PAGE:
question' - Who dreads Trinity Sunday More? The preachers who
have to explain it to the congregations, or the congregations who have
to listen to those sermons?
Yvonne continued with several amusing scenarios, which raised a few laughs from the congregation.
we had settled down Yvonne delved into the explanation of the Holy
Trinity contained in the creed of St. Athanasius, which has been
used by Christian churches since the sixth century. It is the first
creed in which the equality of the three persons of the Trinity is
explicitly stated. Expanding the incomprehensibility of this trinity
where there are not three, Father, Son and Holy Ghost but one eternal
and incomprehensible. 'Clear, as mud'? Asked Yvonne.
further analogies, taking the three states of water, ice, liquid and
vapour, where all states are still water. Similarly the three petal
shamrock is another example, three petals one plant. The sermon builds
on these examples in an intriguing tale, that displays the enormity of
the 'Trinity', and why we should praise this everlasting
|Pentecost - Sunday 4 June|
is the day the Spirit descended upon the apostles, and on which, under
Peter's preaching, so many thousands were converted in Jerusalem.
theme took the role of Banks, where money from those with surplus money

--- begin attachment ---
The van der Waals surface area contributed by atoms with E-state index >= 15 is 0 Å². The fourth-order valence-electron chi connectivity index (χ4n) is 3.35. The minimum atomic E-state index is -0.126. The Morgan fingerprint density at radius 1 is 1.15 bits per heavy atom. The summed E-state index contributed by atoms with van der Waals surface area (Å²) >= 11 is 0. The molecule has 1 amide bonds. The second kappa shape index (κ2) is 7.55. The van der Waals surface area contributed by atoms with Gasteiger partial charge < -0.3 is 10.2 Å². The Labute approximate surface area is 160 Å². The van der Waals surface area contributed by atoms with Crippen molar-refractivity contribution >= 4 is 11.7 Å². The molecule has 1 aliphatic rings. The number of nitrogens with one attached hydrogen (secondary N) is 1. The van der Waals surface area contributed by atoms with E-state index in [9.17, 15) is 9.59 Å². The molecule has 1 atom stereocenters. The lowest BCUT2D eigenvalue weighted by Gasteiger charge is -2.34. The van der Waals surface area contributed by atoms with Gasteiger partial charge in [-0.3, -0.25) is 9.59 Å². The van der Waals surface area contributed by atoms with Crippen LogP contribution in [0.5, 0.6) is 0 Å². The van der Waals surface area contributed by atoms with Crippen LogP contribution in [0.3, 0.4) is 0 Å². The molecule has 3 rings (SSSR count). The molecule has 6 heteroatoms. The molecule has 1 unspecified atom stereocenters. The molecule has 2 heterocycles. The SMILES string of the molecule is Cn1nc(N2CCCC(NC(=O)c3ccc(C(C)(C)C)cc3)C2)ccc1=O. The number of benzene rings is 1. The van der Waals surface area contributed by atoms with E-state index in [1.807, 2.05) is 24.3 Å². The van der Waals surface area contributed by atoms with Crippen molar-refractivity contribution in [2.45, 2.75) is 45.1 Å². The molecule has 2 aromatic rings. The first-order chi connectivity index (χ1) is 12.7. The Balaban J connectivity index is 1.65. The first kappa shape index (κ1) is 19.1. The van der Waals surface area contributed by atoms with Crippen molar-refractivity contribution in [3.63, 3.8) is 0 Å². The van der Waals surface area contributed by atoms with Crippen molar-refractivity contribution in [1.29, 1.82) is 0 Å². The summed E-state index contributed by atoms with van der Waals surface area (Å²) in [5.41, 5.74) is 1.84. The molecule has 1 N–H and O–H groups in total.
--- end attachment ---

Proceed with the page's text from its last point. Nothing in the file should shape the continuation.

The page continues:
on deposit is loaned to those requiring money for immediate needs, with
the Bank gaining interest on the transaction. He then looked back some
500 years to medieval times, where a serious shortage of 'goodness'
worried the populace. The medieval church taught members that being
'very good' you went straight to heaven, but if you were 'very bad' you
went straight to Hell.
However if you were neither very good,
or very bad you would be sent to 'purgatory' after death. Only when you
paid off your lack of 'goodness' would you be raised to heaven. The
medieval church came up with the idea of a 'Goodness' Bank, or
'Treasury of Merits'. Heaven was full of saints with an abundance of
'goodness', so why not allow people to 'borrow' some, through an act of
piety or a 'monetary gift' to the church to ensure they would have
enough 'goodness' to be raised directly to heaven after death.
monk called Martin Luther in 1517 was very unhappy about this 'pay for
goodness' system, which eventually started the major reform in the
church that followed.